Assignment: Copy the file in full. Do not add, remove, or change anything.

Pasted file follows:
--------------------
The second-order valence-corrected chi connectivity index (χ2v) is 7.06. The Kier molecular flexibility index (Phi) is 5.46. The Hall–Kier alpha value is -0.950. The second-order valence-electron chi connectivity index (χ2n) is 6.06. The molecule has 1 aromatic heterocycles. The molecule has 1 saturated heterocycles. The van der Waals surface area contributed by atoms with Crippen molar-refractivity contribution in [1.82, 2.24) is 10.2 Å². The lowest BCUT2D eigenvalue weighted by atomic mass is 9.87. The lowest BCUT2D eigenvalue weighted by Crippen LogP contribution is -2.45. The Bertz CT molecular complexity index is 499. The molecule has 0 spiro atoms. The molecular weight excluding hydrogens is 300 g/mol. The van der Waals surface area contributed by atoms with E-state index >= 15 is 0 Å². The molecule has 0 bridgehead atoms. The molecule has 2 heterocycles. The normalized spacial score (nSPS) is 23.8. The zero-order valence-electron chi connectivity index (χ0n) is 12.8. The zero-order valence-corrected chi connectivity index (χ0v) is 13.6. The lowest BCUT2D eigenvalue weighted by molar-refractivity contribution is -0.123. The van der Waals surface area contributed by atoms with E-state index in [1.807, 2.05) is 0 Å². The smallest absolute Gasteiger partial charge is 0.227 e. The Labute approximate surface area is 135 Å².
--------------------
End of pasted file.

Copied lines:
The second-order valence-corrected chi connectivity index (χ2v) is 7.06. The Kier molecular flexibility index (Phi) is 5.46. The Hall–Kier alpha value is -0.950. The second-order valence-electron chi connectivity index (χ2n) is 6.06. The molecule has 1 aromatic heterocycles. The molecule has 1 saturated heterocycles. The van der Waals surface area contributed by atoms with Crippen molar-refractivity contribution in [1.82, 2.24) is 10.2 Å². The lowest BCUT2D eigenvalue weighted by atomic mass is 9.87. The lowest BCUT2D eigenvalue weighted by Crippen LogP contribution is -2.45. The Bertz CT molecular complexity index is 499. The molecule has 0 spiro atoms. The molecular weight excluding hydrogens is 300 g/mol. The van der Waals surface area contributed by atoms with E-state index >= 15 is 0 Å². The molecule has 0 bridgehead atoms. The molecule has 2 heterocycles. The normalized spacial score (nSPS) is 23.8. The zero-order valence-electron chi connectivity index (χ0n) is 12.8. The zero-order valence-corrected chi connectivity index (χ0v) is 13.6. The lowest BCUT2D eigenvalue weighted by molar-refractivity contribution is -0.123. The van der Waals surface area contributed by atoms with E-state index in [1.807, 2.05) is 0 Å². The smallest absolute Gasteiger partial charge is 0.227 e. The Labute approximate surface area is 135 Å².